The Espionage Act and the American Secrecy Regime

How has a World War I-era law aimed at protecting secrets from foreign spies become a tool powerful enough to prevent the public from learning what its government is doing? You won’t find an answer by reading the language of the statute - for more than a century, lawyers have complained that the law is vague and confusing. To understand how the Espionage Act has taken on its current form, you need to trace its history.

Lecture Description

The Espionage Act is one of the most controversial laws in U.S. history – it has been used not only to punish spies, but also to prosecute dissidents during World War 1 and leakers of classified information today (plus a certain ex-president). It also serves as the foundational law undergirding America’s runaway secrecy regime, which keeps huge amounts of information out of the public eye, and providing a veil to obscure decades of foreign policy and national security abuses. Tracing the surprising evolution of this confusing law over more than a century – through wars, spy-scares, and controversial court cases – this lecture reveals the dangers that the Espionage Act has posed, and continues to pose, to American democracy.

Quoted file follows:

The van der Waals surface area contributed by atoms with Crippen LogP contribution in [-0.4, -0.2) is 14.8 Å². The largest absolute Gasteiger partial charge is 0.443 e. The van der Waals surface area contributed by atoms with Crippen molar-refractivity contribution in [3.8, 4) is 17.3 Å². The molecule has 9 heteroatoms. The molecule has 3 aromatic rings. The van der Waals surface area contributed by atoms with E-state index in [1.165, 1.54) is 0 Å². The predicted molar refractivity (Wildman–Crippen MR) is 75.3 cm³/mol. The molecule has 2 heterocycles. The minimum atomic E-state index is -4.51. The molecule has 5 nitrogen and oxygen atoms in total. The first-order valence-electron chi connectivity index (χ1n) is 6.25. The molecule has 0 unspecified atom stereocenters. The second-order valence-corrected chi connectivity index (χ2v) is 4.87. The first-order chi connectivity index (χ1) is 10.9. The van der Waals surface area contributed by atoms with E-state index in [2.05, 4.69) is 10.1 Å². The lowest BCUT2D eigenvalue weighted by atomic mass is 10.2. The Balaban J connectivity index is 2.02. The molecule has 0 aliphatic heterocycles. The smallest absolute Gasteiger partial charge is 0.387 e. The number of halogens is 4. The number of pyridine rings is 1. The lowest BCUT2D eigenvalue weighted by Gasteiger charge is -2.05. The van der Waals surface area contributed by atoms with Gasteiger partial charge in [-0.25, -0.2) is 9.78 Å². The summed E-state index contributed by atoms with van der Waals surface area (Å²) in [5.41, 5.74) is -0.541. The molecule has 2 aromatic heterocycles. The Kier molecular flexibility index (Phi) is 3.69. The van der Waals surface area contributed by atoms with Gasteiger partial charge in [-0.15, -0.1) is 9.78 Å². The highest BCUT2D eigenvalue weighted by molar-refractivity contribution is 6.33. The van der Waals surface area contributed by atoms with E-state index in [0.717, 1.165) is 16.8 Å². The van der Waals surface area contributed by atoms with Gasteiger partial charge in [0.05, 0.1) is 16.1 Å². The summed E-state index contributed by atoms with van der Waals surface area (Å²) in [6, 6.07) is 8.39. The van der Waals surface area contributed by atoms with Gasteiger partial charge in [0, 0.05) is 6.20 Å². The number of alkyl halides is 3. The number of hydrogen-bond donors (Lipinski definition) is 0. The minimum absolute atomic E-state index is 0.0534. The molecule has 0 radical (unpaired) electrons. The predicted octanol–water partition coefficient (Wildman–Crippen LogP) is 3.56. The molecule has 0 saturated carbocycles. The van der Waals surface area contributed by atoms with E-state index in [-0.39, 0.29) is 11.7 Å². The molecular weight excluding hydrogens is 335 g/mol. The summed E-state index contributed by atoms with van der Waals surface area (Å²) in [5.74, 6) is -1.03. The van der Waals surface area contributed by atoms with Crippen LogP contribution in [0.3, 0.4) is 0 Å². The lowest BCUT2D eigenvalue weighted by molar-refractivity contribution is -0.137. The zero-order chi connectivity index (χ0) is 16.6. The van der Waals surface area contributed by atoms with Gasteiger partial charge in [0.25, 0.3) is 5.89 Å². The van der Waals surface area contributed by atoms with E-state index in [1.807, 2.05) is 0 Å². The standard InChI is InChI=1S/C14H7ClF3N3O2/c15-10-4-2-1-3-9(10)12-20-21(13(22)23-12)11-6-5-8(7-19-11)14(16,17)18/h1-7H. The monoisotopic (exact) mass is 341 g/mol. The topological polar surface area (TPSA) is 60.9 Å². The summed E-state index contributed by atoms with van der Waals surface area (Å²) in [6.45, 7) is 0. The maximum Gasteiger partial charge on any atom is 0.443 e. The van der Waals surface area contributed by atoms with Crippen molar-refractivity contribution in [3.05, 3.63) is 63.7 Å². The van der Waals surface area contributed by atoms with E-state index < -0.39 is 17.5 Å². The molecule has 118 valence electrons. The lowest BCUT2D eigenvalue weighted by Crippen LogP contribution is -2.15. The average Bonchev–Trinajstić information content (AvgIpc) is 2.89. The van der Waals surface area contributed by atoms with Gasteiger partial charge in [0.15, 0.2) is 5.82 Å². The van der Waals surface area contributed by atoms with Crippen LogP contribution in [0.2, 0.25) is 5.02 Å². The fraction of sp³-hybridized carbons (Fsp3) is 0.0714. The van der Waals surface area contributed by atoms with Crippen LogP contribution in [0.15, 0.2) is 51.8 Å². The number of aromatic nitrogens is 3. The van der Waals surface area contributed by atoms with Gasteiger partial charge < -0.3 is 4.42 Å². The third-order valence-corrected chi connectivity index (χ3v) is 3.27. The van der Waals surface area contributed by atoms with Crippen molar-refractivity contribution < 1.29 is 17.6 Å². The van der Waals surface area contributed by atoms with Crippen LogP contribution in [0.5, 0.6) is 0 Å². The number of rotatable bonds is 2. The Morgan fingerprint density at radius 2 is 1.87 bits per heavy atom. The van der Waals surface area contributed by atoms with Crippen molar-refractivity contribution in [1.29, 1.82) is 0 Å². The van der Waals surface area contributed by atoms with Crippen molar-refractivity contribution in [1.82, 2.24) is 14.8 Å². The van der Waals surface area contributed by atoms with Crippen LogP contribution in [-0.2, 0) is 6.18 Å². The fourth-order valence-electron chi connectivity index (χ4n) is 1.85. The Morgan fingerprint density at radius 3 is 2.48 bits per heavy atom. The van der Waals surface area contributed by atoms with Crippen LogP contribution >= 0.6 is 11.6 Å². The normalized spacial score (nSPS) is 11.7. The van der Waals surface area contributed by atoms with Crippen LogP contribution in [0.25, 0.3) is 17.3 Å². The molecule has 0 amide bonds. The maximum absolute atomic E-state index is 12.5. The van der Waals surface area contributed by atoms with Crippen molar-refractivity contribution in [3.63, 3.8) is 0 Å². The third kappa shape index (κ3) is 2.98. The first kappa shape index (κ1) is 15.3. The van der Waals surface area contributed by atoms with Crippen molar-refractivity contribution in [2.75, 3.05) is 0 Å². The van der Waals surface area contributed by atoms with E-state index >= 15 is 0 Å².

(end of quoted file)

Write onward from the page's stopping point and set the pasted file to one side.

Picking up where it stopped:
Civil Liberties, Security State Politics

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